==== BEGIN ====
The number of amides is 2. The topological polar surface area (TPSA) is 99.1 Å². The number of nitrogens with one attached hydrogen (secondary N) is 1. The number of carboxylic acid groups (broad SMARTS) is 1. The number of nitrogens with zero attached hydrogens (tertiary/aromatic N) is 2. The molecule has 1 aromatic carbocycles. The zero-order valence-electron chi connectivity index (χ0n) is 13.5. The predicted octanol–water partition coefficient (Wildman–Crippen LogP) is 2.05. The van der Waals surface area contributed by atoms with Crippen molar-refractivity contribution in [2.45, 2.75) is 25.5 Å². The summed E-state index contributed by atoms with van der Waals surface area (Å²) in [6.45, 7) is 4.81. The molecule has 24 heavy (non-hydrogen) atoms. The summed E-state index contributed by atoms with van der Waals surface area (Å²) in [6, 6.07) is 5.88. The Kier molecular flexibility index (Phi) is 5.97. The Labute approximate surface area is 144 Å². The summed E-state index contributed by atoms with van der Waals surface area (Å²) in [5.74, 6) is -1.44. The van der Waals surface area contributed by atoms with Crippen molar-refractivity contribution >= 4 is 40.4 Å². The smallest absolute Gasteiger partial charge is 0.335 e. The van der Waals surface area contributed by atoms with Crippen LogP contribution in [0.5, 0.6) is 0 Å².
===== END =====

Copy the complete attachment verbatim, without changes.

The number of amides is 2. The topological polar surface area (TPSA) is 99.1 Å². The number of nitrogens with one attached hydrogen (secondary N) is 1. The number of carboxylic acid groups (broad SMARTS) is 1. The number of nitrogens with zero attached hydrogens (tertiary/aromatic N) is 2. The molecule has 1 aromatic carbocycles. The zero-order valence-electron chi connectivity index (χ0n) is 13.5. The predicted octanol–water partition coefficient (Wildman–Crippen LogP) is 2.05. The van der Waals surface area contributed by atoms with Crippen molar-refractivity contribution in [2.45, 2.75) is 25.5 Å². The summed E-state index contributed by atoms with van der Waals surface area (Å²) in [6.45, 7) is 4.81. The molecule has 24 heavy (non-hydrogen) atoms. The summed E-state index contributed by atoms with van der Waals surface area (Å²) in [6, 6.07) is 5.88. The Kier molecular flexibility index (Phi) is 5.97. The Labute approximate surface area is 144 Å². The summed E-state index contributed by atoms with van der Waals surface area (Å²) in [5.74, 6) is -1.44. The van der Waals surface area contributed by atoms with Crippen molar-refractivity contribution >= 4 is 40.4 Å². The smallest absolute Gasteiger partial charge is 0.335 e. The van der Waals surface area contributed by atoms with Crippen LogP contribution in [0.5, 0.6) is 0 Å².